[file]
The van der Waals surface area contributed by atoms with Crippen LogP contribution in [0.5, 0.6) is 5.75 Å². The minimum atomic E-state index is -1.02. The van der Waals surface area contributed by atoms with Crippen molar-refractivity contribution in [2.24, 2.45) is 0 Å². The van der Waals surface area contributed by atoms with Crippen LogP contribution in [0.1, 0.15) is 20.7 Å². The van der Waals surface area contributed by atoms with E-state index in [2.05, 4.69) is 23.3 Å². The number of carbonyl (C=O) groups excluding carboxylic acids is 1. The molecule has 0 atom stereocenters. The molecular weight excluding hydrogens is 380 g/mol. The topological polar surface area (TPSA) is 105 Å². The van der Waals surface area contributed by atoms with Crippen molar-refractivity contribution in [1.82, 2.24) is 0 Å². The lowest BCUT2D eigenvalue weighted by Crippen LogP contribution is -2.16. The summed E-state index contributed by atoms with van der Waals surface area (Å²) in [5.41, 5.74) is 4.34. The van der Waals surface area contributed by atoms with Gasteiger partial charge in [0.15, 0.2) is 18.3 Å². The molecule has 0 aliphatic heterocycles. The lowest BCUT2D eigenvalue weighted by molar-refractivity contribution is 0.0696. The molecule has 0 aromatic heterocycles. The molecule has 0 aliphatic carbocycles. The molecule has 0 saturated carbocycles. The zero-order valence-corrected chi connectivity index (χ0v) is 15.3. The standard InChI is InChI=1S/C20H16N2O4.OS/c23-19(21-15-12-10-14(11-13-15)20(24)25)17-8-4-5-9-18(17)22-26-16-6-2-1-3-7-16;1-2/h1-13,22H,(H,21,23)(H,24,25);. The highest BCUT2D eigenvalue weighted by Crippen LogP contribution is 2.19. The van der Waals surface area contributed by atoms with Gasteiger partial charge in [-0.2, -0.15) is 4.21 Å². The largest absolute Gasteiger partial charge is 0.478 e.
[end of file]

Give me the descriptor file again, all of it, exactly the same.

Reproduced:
The van der Waals surface area contributed by atoms with Crippen LogP contribution in [0.5, 0.6) is 5.75 Å². The minimum atomic E-state index is -1.02. The van der Waals surface area contributed by atoms with Crippen molar-refractivity contribution in [2.24, 2.45) is 0 Å². The van der Waals surface area contributed by atoms with Crippen LogP contribution in [0.1, 0.15) is 20.7 Å². The van der Waals surface area contributed by atoms with E-state index in [2.05, 4.69) is 23.3 Å². The number of carbonyl (C=O) groups excluding carboxylic acids is 1. The molecule has 0 atom stereocenters. The molecular weight excluding hydrogens is 380 g/mol. The topological polar surface area (TPSA) is 105 Å². The van der Waals surface area contributed by atoms with Crippen molar-refractivity contribution in [1.82, 2.24) is 0 Å². The lowest BCUT2D eigenvalue weighted by Crippen LogP contribution is -2.16. The summed E-state index contributed by atoms with van der Waals surface area (Å²) in [5.41, 5.74) is 4.34. The van der Waals surface area contributed by atoms with Gasteiger partial charge in [0.15, 0.2) is 18.3 Å². The molecule has 0 aliphatic heterocycles. The lowest BCUT2D eigenvalue weighted by molar-refractivity contribution is 0.0696. The molecule has 0 aromatic heterocycles. The molecule has 0 aliphatic carbocycles. The molecule has 0 saturated carbocycles. The zero-order valence-corrected chi connectivity index (χ0v) is 15.3. The standard InChI is InChI=1S/C20H16N2O4.OS/c23-19(21-15-12-10-14(11-13-15)20(24)25)17-8-4-5-9-18(17)22-26-16-6-2-1-3-7-16;1-2/h1-13,22H,(H,21,23)(H,24,25);. The highest BCUT2D eigenvalue weighted by Crippen LogP contribution is 2.19. The van der Waals surface area contributed by atoms with Gasteiger partial charge in [-0.2, -0.15) is 4.21 Å². The largest absolute Gasteiger partial charge is 0.478 e.